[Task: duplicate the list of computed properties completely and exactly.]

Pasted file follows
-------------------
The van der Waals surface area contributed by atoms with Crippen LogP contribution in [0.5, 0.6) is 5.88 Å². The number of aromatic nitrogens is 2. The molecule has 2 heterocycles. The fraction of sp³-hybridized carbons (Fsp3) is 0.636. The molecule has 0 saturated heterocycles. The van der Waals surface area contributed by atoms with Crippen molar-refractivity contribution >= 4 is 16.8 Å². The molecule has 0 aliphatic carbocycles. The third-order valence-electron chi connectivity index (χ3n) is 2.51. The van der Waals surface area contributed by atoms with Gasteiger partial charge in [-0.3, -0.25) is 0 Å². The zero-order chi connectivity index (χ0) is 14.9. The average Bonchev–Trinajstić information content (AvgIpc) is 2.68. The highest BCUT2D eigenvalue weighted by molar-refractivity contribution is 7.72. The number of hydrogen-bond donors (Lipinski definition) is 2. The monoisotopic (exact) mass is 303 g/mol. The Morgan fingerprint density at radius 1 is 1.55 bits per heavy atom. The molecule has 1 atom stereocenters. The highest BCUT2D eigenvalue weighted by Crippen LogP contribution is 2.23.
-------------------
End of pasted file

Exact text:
The van der Waals surface area contributed by atoms with Crippen LogP contribution in [0.5, 0.6) is 5.88 Å². The number of aromatic nitrogens is 2. The molecule has 2 heterocycles. The fraction of sp³-hybridized carbons (Fsp3) is 0.636. The molecule has 0 saturated heterocycles. The van der Waals surface area contributed by atoms with Crippen molar-refractivity contribution >= 4 is 16.8 Å². The molecule has 0 aliphatic carbocycles. The third-order valence-electron chi connectivity index (χ3n) is 2.51. The van der Waals surface area contributed by atoms with Gasteiger partial charge in [-0.3, -0.25) is 0 Å². The zero-order chi connectivity index (χ0) is 14.9. The average Bonchev–Trinajstić information content (AvgIpc) is 2.68. The highest BCUT2D eigenvalue weighted by molar-refractivity contribution is 7.72. The number of hydrogen-bond donors (Lipinski definition) is 2. The monoisotopic (exact) mass is 303 g/mol. The Morgan fingerprint density at radius 1 is 1.55 bits per heavy atom. The molecule has 1 atom stereocenters. The highest BCUT2D eigenvalue weighted by Crippen LogP contribution is 2.23.